... divided at the fess point by something like an inverted chevron, from the arms of Clare Hall, which thus occupy the upper half of the shield. The date is 1713. Is this way of dividing the arms a blunder of the painter's, or can any of your readers point out a ...
— Notes and Queries, Number 203, September 17, 1853 • Various

... we hear them shouting; every time we blunder against their limits or stretch out to any ...
— The Food of the Gods and How It Came to Earth • H.G. Wells

... women. As soon as we meet a Russian, an Italian, a Swede, a Spaniard, or an Englishwoman with a pretty face, we immediately fall in love with her. We enthuse over everything which comes from outside—clothes, hats, gloves, guns and—women. But what a blunder! ...
— Maupassant Original Short Stories (180), Complete • Guy de Maupassant

... "And let us blunder on in our official stupidity and blindness?" interrupted the commissioner, a faint smile breaking the gravity of his face. "We certainly ...
— The Lamp That Went Out • Augusta Groner

... not play pieces that are away beyond your grasp. This is the greatest fault in our American musical educational systems of to-day. Pupils are permitted to play works that are technically impossible for them to hope to execute without years of preparation. What a huge blunder this is! ...
— Great Pianists on Piano Playing • James Francis Cooke

... anything better than this Old world in the way it began; And though some matters have gone amiss From the great original plan, And however dark the skies may appear, And however souls may blunder, I tell you it all will work out clear, For good lies ...
— Poems of Sentiment • Ella Wheeler Wilcox

... misunderstood our Lord's warning 'against the leaven of the Pharisees,' which they supposed to have been occasioned by their neglect to bring with them bread. Their blunder was like many others which they committed, but it seems to have singularly moved our Lord, who was usually so patient with His slow scholars. The swift rain of questions, like bullets rattling against a cuirass, of which my text is one, shows how much He was ...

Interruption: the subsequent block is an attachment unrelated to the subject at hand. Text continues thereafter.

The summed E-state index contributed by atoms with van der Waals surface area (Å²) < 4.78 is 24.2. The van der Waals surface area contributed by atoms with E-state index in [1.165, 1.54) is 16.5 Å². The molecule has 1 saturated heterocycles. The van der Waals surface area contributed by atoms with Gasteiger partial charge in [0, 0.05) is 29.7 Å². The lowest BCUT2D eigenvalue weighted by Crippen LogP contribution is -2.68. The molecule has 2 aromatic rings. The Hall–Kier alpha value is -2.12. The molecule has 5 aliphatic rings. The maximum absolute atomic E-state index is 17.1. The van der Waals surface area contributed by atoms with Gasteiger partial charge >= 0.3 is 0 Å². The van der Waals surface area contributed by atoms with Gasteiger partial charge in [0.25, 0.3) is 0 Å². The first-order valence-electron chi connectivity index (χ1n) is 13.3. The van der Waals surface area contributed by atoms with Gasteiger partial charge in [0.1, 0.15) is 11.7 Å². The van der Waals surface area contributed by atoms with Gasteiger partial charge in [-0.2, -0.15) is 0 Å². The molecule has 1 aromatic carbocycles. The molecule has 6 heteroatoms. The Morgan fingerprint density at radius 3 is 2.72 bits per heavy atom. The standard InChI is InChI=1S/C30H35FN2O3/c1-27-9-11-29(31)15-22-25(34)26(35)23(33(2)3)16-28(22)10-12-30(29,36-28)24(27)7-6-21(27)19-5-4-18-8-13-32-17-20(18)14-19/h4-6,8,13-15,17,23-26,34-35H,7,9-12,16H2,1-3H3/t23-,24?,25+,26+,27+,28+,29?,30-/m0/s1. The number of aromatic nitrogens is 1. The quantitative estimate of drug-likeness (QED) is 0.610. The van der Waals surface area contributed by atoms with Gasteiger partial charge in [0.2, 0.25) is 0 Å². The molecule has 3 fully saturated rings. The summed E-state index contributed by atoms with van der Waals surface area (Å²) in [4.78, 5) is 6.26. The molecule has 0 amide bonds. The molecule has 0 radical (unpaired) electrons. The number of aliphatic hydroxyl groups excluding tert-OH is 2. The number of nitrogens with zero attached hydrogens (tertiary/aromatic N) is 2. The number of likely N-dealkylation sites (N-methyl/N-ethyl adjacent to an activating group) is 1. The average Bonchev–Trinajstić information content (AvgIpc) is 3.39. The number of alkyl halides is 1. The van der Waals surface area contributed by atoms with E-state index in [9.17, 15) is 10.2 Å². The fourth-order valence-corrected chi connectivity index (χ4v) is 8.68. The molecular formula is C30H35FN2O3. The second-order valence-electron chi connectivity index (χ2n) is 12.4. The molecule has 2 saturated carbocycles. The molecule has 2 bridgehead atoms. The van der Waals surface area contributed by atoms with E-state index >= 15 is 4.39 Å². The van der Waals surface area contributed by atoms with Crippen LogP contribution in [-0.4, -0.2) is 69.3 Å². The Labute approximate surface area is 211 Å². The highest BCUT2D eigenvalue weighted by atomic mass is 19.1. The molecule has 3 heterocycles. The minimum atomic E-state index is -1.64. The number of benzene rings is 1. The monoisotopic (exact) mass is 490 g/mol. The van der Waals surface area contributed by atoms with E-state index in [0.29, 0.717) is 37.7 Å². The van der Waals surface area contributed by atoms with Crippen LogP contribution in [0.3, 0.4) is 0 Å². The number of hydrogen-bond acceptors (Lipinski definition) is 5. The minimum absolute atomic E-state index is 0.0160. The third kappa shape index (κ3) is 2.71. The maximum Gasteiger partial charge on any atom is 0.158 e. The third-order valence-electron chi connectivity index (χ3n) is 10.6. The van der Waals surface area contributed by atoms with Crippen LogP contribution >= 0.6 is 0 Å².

— Expositions of Holy Scripture - St. Mark • Alexander Maclaren

... render it all the more alarming. This is the ordinary form of punishment for a grave offence against custom: violence is rare, and when resorted to is intended (except in [96] some extraordinary cases presently to be noticed) as a mere correction, the punishment of a blunder. In certain rough communities, blunders endangering life are immediately punished by physical chastisement,—not in anger, but on traditional principle. Once I witnessed at a fishing-settlement, a chastisement ...
— Japan: An Attempt at Interpretation • Lafcadio Hearn

... me with any message you may have to send," replied Hsiao Hung with a laugh. "I'll readily go and deliver it. Should I not do so faithfully, and blunder in fulfilling your business, my lady, you may visit me with any punishment your ladyship may please, and I'll ...
— Hung Lou Meng, Book II • Cao Xueqin

... Laura in the church of St. Clair on a Good Friday, 6th April, 1327, it has been recently attempted to be shown is a forgery. By calculation, it appears that the 6th April, 1327, fell on a Monday! The Good Friday seems to have been a blunder of the manufacturer of the note. He was entrapped by reading the second sonnet, as it appears ...
— Curiosities of Literature, Vol. 3 (of 3) • Isaac D'Israeli

... blunder any more than you did. I'd like to know who first made his acquaintance, and ...
— The Boy from the Ranch - Or Roy Bradner's City Experiences • Frank V. Webster

... wars, shall be the least glorious; it is manifestly being decided not by victories but by blunders. It is indeed a history of colossal stupidities. Among the most decisive of these blunders, second only perhaps of the blunder of the Verdun attack and far outshining the wild raid of the British towards Bagdad, was the blunder of the Trentino offensive. It does not need the equipment of a military expert, it demands only quite ordinary knowledge and average intelligence, to realise the folly of that Austrian adventure. ...
— War and the Future • H. G. Wells

... hands of the whole affair," he stated in accents of finality. "I refuse. I shall go, and you can do as you will,— blunder on," scornfully, "with your nitroglycerin, your rags, and drills and—and rouse the ...
— The Brass Bowl • Louis Joseph Vance

... would be to admit that the decision of last week was wrong. I, of course, refused to go. I should have had to defend any policy that Spencer chose to adopt without having a voice in it. Acceptance would not have been only a personal mistake; it would have been a political blunder. Outside the Cabinet I should not have had the public confidence, and rightly so, because I could not have had a strong hand. I should have inherited accumulated blunders, and I was under no kind of obligation to do so, ...
— The Life of the Rt. Hon. Sir Charles W. Dilke V1 • Stephen Gwynn